Tuesday, March 13, 2018
The global semiconductor market is expected to grow at a faster-than-expected this year thanks to rising demand for DRAMs and other chips, industry sources said Monday.
With concerns over an oversupply in the second half of this year waning, more market trackers have revised up their growth projections for the world chip market this year, putting shares of chipmakers on an upward curve.
According to the sources, a recent report from the World Semiconductor Trade Statistics (WSTS) has forecast global chip sales to rise 9.5 percent on-year to US$451 billion this year.
The projection is higher than the 7 percent forecast presented by the WSTS in November last year.
In a report released a week ago, the U.S. Semiconductor Industry Association said global semiconductors sales spiked 22.7 percent from a year ago to $37.6 billion in January, maintaining the on-year gaining streak for 18 months on end.
Early this month, global investment bank Goldman Sachs said in a report to investors that the price of 32-gigabyte server modules had risen as high as 5 percent in just one month amid a global undersupply of DRAMs.
The report sent shares of U.S.-based chipmaker Micron Technology Inc. soaring more than 10 percent in just three sessions.
Citing industry sources, Taiwan's IT daily DigiTimes reported Wednesday that global DRAM sales will spike more than 30 percent on-year to $96 billion this year, backed by increased demand for chips for data centers and smartphones.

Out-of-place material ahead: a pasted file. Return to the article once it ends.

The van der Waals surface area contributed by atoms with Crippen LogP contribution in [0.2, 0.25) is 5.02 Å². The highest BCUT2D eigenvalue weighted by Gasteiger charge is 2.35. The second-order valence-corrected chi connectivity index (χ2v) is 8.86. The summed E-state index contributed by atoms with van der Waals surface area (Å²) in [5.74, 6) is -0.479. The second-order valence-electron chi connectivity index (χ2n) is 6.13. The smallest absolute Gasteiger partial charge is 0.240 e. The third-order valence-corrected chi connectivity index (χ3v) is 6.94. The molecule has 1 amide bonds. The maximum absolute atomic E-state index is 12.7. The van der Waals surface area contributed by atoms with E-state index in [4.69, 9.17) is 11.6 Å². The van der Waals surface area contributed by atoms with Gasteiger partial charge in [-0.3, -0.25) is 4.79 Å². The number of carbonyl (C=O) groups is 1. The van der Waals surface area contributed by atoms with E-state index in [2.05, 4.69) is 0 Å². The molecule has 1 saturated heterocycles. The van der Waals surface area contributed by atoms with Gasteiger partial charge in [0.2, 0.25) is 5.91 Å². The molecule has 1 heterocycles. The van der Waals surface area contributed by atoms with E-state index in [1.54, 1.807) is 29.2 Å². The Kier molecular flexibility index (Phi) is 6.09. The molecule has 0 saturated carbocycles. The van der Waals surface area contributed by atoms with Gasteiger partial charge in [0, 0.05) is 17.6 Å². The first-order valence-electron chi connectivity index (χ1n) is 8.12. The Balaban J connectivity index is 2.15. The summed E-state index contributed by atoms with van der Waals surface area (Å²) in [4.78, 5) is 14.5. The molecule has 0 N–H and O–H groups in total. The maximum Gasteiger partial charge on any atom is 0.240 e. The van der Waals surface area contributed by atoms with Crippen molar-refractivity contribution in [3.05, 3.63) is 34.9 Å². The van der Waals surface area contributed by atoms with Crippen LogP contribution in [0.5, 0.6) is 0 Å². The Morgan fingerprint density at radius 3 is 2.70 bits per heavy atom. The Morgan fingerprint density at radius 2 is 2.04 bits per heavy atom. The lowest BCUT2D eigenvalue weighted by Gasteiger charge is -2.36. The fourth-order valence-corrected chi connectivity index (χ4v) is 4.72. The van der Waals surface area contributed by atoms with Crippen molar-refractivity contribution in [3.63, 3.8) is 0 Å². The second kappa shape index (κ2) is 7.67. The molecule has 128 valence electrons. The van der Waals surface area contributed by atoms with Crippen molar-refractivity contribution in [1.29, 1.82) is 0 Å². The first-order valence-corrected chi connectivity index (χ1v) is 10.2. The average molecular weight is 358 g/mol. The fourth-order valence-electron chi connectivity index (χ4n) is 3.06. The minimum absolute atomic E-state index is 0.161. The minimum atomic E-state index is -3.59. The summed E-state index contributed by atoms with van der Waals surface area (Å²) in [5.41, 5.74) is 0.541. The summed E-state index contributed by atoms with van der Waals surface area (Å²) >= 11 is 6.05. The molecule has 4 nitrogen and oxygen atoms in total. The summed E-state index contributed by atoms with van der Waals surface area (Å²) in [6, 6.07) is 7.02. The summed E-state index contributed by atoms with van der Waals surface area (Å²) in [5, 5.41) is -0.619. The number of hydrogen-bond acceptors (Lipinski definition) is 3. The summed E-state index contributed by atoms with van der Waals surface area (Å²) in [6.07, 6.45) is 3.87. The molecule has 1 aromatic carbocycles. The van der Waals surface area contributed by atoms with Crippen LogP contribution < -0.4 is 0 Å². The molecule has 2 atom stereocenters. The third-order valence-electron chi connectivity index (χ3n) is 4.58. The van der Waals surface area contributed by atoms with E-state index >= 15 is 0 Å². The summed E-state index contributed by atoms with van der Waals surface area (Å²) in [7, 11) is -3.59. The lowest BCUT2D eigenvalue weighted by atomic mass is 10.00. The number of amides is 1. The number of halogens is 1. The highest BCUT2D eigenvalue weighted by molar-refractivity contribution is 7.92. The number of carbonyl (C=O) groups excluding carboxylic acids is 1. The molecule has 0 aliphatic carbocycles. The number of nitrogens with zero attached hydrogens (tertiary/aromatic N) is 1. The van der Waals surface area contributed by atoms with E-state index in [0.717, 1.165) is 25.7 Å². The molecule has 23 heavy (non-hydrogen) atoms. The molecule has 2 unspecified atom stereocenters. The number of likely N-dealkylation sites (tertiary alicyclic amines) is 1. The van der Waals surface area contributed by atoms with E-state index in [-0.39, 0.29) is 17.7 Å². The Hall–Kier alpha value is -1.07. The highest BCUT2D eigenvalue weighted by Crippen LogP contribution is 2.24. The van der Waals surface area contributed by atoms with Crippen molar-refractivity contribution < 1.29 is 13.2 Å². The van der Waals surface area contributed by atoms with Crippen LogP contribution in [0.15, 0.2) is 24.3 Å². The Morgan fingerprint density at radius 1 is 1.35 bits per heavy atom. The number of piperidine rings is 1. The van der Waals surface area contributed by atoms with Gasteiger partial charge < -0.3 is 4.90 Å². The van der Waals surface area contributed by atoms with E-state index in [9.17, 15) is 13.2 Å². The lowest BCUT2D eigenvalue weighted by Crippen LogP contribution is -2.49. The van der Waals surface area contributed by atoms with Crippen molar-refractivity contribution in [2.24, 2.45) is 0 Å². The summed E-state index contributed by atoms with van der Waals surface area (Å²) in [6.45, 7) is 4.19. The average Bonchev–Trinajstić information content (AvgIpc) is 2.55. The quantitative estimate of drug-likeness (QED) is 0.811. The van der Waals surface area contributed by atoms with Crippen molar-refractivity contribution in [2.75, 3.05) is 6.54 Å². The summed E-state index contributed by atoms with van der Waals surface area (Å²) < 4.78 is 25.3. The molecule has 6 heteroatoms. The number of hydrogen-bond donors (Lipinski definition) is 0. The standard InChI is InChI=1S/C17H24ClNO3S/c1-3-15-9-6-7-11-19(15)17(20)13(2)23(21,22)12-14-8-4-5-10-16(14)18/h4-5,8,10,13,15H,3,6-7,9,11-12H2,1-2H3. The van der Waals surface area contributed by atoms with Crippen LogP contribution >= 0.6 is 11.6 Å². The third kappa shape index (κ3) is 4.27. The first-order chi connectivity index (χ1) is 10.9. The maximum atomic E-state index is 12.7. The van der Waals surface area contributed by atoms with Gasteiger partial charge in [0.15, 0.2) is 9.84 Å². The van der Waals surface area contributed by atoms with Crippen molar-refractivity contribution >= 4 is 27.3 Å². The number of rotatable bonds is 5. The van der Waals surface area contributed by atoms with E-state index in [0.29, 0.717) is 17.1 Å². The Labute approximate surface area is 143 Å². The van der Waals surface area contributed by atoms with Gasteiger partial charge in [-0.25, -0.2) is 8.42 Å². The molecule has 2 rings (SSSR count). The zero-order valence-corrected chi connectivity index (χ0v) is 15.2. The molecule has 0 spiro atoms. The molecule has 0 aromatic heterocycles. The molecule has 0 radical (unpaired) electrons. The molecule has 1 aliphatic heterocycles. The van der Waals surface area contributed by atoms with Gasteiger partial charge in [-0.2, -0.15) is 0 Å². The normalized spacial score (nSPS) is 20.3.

The daily said DRAM prices will likely increase 5 to 10 percent in the first half of this year from a year earlier, with no price falls in the cards for the time being.
A South Korean industry source echoed the view.
"Demand for DRAMs used in servers and mobile devices will continue its upward momentum in the second half of the year," the source said. "In particular, Samsung Electronics and SK hynix will enjoy robust performances for the time being, given their dominant positions in the 3D NAND and DRAM technologies."
Another market watcher said global chip sales are likely to go up this year thanks to the growing size of the overall market, despite a possible drop in memory chip prices in the latter half of this year.
Yet, some skeptics said the world semiconductor market remains dogged by possible downside risks, such as China's massive spending on chip production and an excessive industrywide competition to cut prices.
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